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Syriana (DVD) (WS)
Syriana: noun a geographical term referring to those Middle East hot spots that have proven volatile with regard to the security of the United States; a place in the Middle East where trouble is always breaking out. Based on the best-selling book See No Evil: The True Story of a Ground Soldier in the CIA's War on Terrorism by Robert Baer, this timely political thriller takes a penetrating look at the efforts of the U.S. intelligence-gathering community in the Middle East, weaving together several storylines ranging from American foreign policy and the CIA's role in it to the oil industry and terrorism. Welcome to Syriana.]]>
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"The movie begins with one of the Gulf states signing a deal to supply its oil to China. This comes as a strategic defeat for Connex, a Texas-based oil company. At the same time, an obscure oil company named Killen signs a deal to drill for oil in Kazakhstan. Connex announces a merger with Killen, to get its hands on the oil, but the merger inspires a Justice Department investigation, and -- Let's stop right there. The movie's plot is so complex we're not really supposed to follow it, we're supposed to be surrounded by it. Since none of the characters understand the whole picture, why should we?"
I should have read a few reviews before watching. Sitting down for a mindlessly entertaining action thriller and winding up in a murky, cerebral geopolitical work of art is disorienting. This film demands that the viewer pay attention, but even then, the four interwoven but separate storylines never resolve into a unified whole. I feel that I have seen something important, and once my head stops spinning I'll watch it again to try and figure out what.
The trick to understanding this movie before it's over is to remember the names. Once you get to the point when you know who's who, everything else unfolds from there.
So, what's going on?
Matt Damon is a financial advisor to Prince Nassir. Prince Nassir's family just approved a deal for the chinese to come in and set up shop as oil drillers, as the chinese offered the highest bid.
However, the US wants to cut the chinese out of the picture so that the newly merged connex and the smaller oil company can do their thing in place of the chinese.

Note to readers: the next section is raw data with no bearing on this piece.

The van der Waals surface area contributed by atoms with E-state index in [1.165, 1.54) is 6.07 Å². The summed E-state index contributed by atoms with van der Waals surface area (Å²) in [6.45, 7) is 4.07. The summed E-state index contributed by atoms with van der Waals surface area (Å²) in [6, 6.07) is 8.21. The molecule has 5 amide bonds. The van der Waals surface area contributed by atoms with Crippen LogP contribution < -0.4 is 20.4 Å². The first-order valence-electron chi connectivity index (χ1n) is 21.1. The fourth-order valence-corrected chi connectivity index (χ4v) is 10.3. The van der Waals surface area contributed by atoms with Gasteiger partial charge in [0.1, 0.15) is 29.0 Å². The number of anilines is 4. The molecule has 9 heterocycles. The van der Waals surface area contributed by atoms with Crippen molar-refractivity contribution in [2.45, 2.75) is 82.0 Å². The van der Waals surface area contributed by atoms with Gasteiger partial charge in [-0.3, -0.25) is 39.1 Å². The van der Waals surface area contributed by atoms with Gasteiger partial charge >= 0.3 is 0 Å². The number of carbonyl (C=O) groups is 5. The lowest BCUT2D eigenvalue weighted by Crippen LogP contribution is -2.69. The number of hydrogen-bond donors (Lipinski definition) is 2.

So, now we're at that scene when the old guy is talking to Prince Nassir's younger brother on the yacht. What you have to infer is that the "wish" that Nassir's younger brother wants the "cat's paw" to grant is to have his older brother, Prince Nassir, assassinated. In return for the favor, the US will get the oil contract instead of the chinese.
That's when the CIA have George Clooney arrange for Prince Nassir to be assassinated. However, you know that doesn't work out. You might recall the torture scene. After Clooney narrowly escapes certain death, the torturer threatens to reveal the CIA's assassination attempt to the media.
Next we see Clooney threatening the old man in the cafe. A trusted former co-worker had informed Clooney that the old man is setting him up to be the fall guy for any negative backlash resulting from the exposure of the failed assassination attempt.
Once Clooney is able to get his passports back, he attempts to intercept Prince Nassir on the desert freeway and warn him of the danger to his life. In the freeway scene, Nassir has re-established relations with the Chinese; and with the help of 9 out of 11 of the country's generals, he is attempting to de-throne his conniving, ambitious younger brother.
So, everything else is pretty much straightforward.
Aging can be a problem with some geopolitical films; this one is holding up as still reasonably contemporary eight years later. It's not for casual viewing though as there are four related major sub-plots that are advanced simultaneously from very nearly the beginning to the end. The manner in which the film switches between them, and their intellectual depth beyond the typical intelligence agent action genre, requires paying attention to prevent getting lost.
Syriana does not tie everything up neatly at the end and in retrospect this is appropriate. It's not to set the stage for a sequel. There is sufficient finality to end the story but maintaining credibility demands it be presented as a time slice on the continuum of fossil fuel energy resources, enormous corporations, and powerful governments. The manner in which Syriana does this should provoke some relevant questions and thinking about the issues afterward.
I found it a film well worth seeing, even eight years after its theatrical release, as it's still provocatively relevant. Strongly recommend doing so when attention to the film won't be distracted.